**Gas Pressure and Its Measurement**

Gases have no fixed shape or volume. The variables that describe gases include:

Pressure(P), Volume(V), Temperature(T) and Moles(n).

Pressure can be measured in atm (atmospheres), torr, mmHg, or Pa (pascals).

1 atm = 760 torr = 760 mmHg

Volume can be measured in ml (milliliters) or L (liters).

Temperature must be converted to Kelvin for all the gas equations.

T=°C+273.15 = K

**Gas Laws**

**Combined Gas Law**

__where P____1____= initial Pressure, V____1____ = initial volume, T____1____ = initial temperature__

__P____2 ____= final pressure V____2 ____ = final volume T____2 ____ =final temperature__

Let's not forget that temperature needs to be in Kelvin.

Combined gas law will be used when a property is changing. For example, the question is stating that the initial volume has doubled and asking what will the new pressure be.

Combined gas law can also be converted into other gas laws.

When temperature is constant, we get **P**1**V**1** = P**2 **V**2 ** (Boyle's Law)**

When pressure is constant, we get **V**1**/T**1** = V**2 **/T**2 ** (Charles’s law)**

*Practice: A volume of air occupying 12.0 dm3 at 98.9 kPa is com- pressed to a pressure of 119.0 kPa. The temperature remains constant. What is the new volume?*

Let's first write out what we are given.

P1=98.9 kPa

V1=12.0 dm3

P2 =119.0 kPa

V2 =?

Since temperature is constant, the equation becomes P1V1= P2 V2

Plugging in, we get 98.9 kPa*12.0 dm3 = 119.0 kPa*V2

V2 = 9.97 dm3

Remember: The volume of 1 mole of gas at STP (standard temperature and pressure 0°C and 1 atm pressure) is 22.4L

**The Ideal Gas Law**

The ideal gas law is

**PV =nRT**

__where P is pressure in the units of atm__

__V is volume in units of L__

__n is the number of moles of gas__

__R is the ideal gas constant ____0.0821 L*atm/(K*mol)__

__T is temperature in K__

Ideal gas law is used when we are given a set of conditions and looking for an unknown. For example, we are given temperature, moles and pressure and are looking for volume.

*Practice: How many grams of oxygen, O**2 **, are there in a 50.0-L gas cylinder at 21°C when the oxygen pressure is 15.7 atm?*

Let's write out the given

P = 15.7 atm

V= 50.0L

n = ?

T= 21°C+273 = 294 K

PV =nRT

15.7 atm*50.0L = n(0.0821 L*atm/(K*mol))(294 K)

n = 32.5 mol

We are asked for grams and need to convert moles to grams using the molar mass

32.5 mol (32gO2/1molO2) = 1.04 * 10^2 g O2

**Gas Density and Molecular Mass**

**(P)MM=dRT** is an equation that allows to find density from molar mass or molar mass from density.

__P is pressure in atm__

__MM is molar mass in g/mol__

__d is density in g/L__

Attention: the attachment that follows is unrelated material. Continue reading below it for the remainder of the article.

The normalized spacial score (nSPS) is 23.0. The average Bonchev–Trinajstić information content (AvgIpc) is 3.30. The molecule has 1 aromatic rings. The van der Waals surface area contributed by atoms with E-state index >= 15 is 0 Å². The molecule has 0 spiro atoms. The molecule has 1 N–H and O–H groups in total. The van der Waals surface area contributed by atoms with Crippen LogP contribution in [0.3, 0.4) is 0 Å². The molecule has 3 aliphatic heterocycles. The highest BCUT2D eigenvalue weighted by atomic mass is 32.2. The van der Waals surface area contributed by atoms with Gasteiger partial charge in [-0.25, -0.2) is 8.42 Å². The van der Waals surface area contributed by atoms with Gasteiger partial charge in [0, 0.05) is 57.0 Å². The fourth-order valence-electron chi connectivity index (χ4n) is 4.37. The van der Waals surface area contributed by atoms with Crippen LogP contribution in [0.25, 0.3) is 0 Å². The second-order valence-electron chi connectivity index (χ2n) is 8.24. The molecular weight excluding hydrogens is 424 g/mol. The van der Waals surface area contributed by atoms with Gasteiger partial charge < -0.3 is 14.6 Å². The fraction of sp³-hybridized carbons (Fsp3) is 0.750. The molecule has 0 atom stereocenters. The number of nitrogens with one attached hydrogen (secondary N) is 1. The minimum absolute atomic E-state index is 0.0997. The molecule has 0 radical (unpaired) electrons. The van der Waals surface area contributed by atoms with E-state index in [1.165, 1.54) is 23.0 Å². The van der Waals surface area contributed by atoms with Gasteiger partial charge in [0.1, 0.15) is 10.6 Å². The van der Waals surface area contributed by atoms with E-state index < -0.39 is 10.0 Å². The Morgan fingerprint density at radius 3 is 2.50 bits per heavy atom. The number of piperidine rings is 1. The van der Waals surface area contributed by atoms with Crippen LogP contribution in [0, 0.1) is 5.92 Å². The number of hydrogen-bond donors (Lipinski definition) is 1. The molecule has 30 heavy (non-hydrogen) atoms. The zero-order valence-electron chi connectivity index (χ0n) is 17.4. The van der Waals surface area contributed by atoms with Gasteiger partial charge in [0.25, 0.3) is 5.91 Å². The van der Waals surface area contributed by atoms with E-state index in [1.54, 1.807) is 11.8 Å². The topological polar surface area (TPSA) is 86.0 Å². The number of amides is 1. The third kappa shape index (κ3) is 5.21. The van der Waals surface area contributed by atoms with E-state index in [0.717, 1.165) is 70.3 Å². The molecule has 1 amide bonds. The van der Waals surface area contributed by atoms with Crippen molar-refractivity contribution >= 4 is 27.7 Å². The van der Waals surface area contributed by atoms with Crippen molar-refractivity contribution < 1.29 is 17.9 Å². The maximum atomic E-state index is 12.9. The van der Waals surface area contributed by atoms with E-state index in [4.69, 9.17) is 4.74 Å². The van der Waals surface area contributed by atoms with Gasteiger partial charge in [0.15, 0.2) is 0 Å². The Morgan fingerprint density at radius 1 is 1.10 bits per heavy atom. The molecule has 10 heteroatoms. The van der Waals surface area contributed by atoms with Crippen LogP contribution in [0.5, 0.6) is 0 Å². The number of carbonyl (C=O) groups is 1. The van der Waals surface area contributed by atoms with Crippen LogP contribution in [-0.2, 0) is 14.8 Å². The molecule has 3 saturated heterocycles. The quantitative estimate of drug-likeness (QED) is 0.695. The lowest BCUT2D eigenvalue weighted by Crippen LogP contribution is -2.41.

__R is the ideal gas constant 0.0821 L*atm/(K*mol)__

__T is temperature in K__

*Example: At 2.60*10°C, the density of geraniol is 0.480 g/L at a pressure of 103 torr. What is the molecular mass of geraniol?*

Let's write out what is given.

d = 0.480 g/L

P = 103 torr /760 = 0.135526 atm

T = 2.60*10°C+273.15 = 533.15K

Now, we can plug everything in:

0.135526 atm (MM) = 0.480 g/L*0.0821 L*atm/(K*mol)*533.15K

MM= 155g/mol

**Stoichiometry Problems Involving Gas Volumes**

We can use ideal gas law to find moles of gas if pressure and volume are given. We can then use moles in stoichiometry problems and calculations.

**Gas Mixtures; Law of Partial Pressures**

Dalton’s law of partial pressures states that the sum of the partial pressures of all the different gases in a mixture is equal to the total pressure of the mixture.

**P total = Pa+Pb+...**

**P****a**** = X****a****P****total** __where Xa is the mole fraction of a__

**Xa = moles of a/total moles**

*Practice: A mixture of gases contains 4.46 mol of neon (Ne), 0.74mol of argon (Ar), and 2.15 mol of xenon (Xe). Calculate the partial pressure of argon if the total pressure is 2.00atm.*

Pargon= Xargon (Ptotal)

Xargon = nargon/(nneon+nargon+nxenon) = 0.74mol/(4.46mol+0.74mol+2.15mol) = 0.10068

Pargon= 0.10068(2.00atm) = 0.20atm

**Kinetic Theory of an Ideal Gas**

The kinetic theory of ideal gas has five postulates.

The volume occupied by gas particles is negligible.

Molecules move randomly in straight line motion.

The forces of attraction or repulsion between gas molecules are negligible except when they collide

When gas molecules collide with one another no energy is lost

The average kinetic energy of a molecule is proportional to the absolute temperature.

**Molecular Speeds; Diffusion and Effusion**

We can calculate the average molecular speed of gas using root-mean-square (rms) molecular speed equation.

__Where u is the room mean square speed__

__R is the ideal gas constant 8.31 kg*m2/(s^2*K*mol)__

__T is temperature in K__

__MM is the molar mass in kg/mol__

*Example: Calculate the rms speed of O*2 *molecules in a cylinder at 21°C and 15.7 atm.*

Molar mass of O2 is 32g/mol but we need to convert it to kg/mol by diving by 1000.

We get 32*10^-3 kg/mol

T =21°C+273 = 294K

u=(3*8.31 kg*m2/(s^2*K*mol)*294K)/(32*10^-3 kg/mol) = **479 m/s**

Let's now go over effusion versus diffusion.

**Effusion:The process in which a gas flows through a small hole in a container **

**Diffusion: The process whereby a gas spreads out through another gas to occupy the space uniformly.**

Rate of effusion is inversely proportional to the molar mass of the molecule.

*Example: Calculate the ratio of effusion rates of molecules of carbon dioxide, CO**2**, and sulfur dioxide, SO**2**, from the same container and at the same temperature and pressure.*

First, lets get the molar masses for both compounds.

MM SO*2* = 64.1g/mol

MM CO*2* = 44.0g/mol

Rate CO*2*/Rate SO*2* = √(64.1g/mol/44.0g/mol)= **1.21**

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